Iraqi Economists Network

شبكة الاقتصاديين العراقيين

Energy, Oil & Gas Policy

Iraq’s beleaguered petrochemicals sector gets a lift. By Saadallah Al Fathi *

The news from Iraq is not always depressing, though after further scrutiny one becomes apprehensive.

A few days ago, the Ministry of Industry (MoI) signed an “in principle” agreement with Royal Dutch Shell to build a petrochemical plant at an estimated cost of $11 billion (Dh40.4 billion) in the Basra region. The plant should be operational in five years, as reported by news agencies.

Details of the deal are not yet known as only the heads of agreement have been signed. But it is to produce “plastics, fertilisers and other petroleum derivatives that will help diversify Iraq’s economy”.

Iraq has only a small plastics producing petrochemical plant of not more than 120,000 tonnes a year which started operations in the early 1980s, but is said to be in need of major maintenance and renovation. Currently it may be partly operational at best for lack of natural gas feed.


The second petrochemical plant is a small 50,000 tonnes a year facility to produce chemical detergents and is a joint venture between Iraq, Saudi Arabia, Kuwait and some Arab investment companies. It is located in Baiji and depends on its feed from the next door refinery, which unfortunately has been in a war zone since June. No one knows exactly what the status of the plant is.

The fertiliser industry is over 40 years old with three plants producing ammonia and urea to the tune of 3,500 tonnes a day of ammonia and almost 5,000 tonnes of urea. The plants are in the Basra region and said to be in need of a major rehabilitation and could be in partial operation for lack of gas feed. The other plant is in the war zone north of Baiji and its current status is not known.

To complete the story, Iraq had planned and actually started construction of its second petrochemical plant, which was to be integrated with the Midland refinery near Baghdad. That plant was very complex and depended on gas and liquid feed to produce large quantities of petrochemicals.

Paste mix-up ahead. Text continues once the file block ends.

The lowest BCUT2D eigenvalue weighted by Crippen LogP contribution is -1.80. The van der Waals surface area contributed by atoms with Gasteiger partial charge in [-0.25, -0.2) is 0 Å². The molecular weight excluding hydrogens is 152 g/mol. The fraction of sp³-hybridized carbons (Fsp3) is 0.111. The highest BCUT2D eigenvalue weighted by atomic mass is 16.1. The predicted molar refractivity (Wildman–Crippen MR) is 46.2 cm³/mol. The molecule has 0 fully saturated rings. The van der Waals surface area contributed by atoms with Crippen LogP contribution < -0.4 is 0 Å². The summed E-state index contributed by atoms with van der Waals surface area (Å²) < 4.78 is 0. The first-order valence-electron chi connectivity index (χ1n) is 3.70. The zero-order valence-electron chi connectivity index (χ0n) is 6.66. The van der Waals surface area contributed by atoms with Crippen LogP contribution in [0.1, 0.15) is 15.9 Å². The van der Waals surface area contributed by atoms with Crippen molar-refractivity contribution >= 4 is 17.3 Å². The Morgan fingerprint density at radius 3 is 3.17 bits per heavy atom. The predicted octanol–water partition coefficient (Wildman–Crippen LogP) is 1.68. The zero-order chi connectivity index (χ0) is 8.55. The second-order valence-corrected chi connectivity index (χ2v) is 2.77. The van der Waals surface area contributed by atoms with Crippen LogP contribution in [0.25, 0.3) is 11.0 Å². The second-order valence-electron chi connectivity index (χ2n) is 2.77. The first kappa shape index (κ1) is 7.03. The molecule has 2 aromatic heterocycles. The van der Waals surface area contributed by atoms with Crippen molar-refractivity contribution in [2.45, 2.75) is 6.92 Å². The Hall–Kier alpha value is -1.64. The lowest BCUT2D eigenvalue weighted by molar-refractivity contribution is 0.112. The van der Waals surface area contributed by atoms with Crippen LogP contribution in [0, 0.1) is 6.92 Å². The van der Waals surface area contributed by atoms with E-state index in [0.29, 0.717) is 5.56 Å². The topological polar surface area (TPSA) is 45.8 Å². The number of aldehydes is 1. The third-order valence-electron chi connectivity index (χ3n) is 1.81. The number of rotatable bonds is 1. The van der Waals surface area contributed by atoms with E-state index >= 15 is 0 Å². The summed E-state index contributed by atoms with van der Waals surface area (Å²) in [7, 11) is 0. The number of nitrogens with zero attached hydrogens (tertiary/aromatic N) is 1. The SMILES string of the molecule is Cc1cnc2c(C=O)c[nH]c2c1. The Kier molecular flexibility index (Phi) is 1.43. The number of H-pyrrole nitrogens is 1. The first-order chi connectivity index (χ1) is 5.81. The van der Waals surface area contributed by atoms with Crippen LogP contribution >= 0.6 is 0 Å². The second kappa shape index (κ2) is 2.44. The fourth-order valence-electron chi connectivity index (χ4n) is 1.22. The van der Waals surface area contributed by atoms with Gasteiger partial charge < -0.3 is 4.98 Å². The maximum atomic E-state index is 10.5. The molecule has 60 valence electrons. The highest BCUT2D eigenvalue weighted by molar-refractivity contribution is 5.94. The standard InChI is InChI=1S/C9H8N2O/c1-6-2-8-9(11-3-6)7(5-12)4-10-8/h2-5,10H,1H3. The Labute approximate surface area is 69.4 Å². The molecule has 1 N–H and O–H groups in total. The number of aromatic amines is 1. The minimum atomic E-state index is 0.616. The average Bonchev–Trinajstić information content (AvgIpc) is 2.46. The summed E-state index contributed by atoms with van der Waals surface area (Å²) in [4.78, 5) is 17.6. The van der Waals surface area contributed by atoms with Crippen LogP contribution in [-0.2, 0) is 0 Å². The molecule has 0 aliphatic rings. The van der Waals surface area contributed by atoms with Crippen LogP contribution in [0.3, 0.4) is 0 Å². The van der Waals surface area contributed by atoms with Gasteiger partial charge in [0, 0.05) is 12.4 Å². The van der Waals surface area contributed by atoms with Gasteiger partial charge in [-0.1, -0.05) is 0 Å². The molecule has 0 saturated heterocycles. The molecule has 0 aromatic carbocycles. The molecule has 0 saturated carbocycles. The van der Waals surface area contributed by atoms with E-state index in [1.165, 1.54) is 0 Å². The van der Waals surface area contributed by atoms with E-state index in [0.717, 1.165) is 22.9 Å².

But the project was cancelled in 2003 and the refinery section relocated to Karbala.

Therefore, at least on face value, the new Shell project if realised would be a great boost to Iraq’s troubled and modest petrochemical industry. Its overall capacity is reported to be 1.8 million tonnes a year of various products, a scale similar to the cancelled petrochemical project mentioned earlier.

However, the hype surrounding the announcement does make one wonder. The minister of industry Nasser Al Esawi told a press conference that the Nibras complex would make Iraq the largest petrochemical producer in the Middle East. Apparently no one advised him that Saudi Arabia produces more than 50 million tonnes a year of petrochemicals and it will be decades — and many large-scale projects — before Iraq can catch up.

Favourable terms

Questions are being asked; how come Shell agreed to a project of this magnitude just two weeks after it announced that it will not proceed with the proposed Al Karaana petrochemicals project in Qatar, which was much more advanced than the Iraqi project. The reason for the cancellation — or postponement — is said to be the economic environment in the wake of the precipitous decline of crude oil prices, which applies equally to Qatar and Iraq.

The question is — has Shell squeezed more favourable terms from Iraq in terms of feedstock cost and other economic parameters?

Shell has been discussing this project for a long time with Iraq, and a memorandum of understanding was signed in 2012. The Iraqi cabinet is said to have approved the project in January 2013.

Therefore, it took the parties just over two years to reach an agreement in principle and one would fear that a final agreement may take even longer at a time when Iraq needs to expedite its investment programme.

Because Shell is in charge of natural gas development in the south of Iraq, I presume that the feedstock for the petrochemical plant would be sourced from the gas processing facilities current and future, which means most probably the feed would be ethane, methane, LPG and natural gasoline. These are all products of gas processing and their further use will add value to the economics of gas utilisation.

There is no doubt that Shell with its technical, financial and engineering experience will be on top of any selected partners to develop the Iraqi petrochemical industry. But critics would ask the question why Shell alone and where is the competitive and transparent process required in a project of this size and cost?

The above are initial thoughts on this announcement and more discussion would be in order when more details emerge. The most important thing to realise is that time is of the essence.

 (*) The writer is former head of the Energy Studies Department at the Opec Secretariat in Vienna.


Source: Gulf News, published: February 8, 2015


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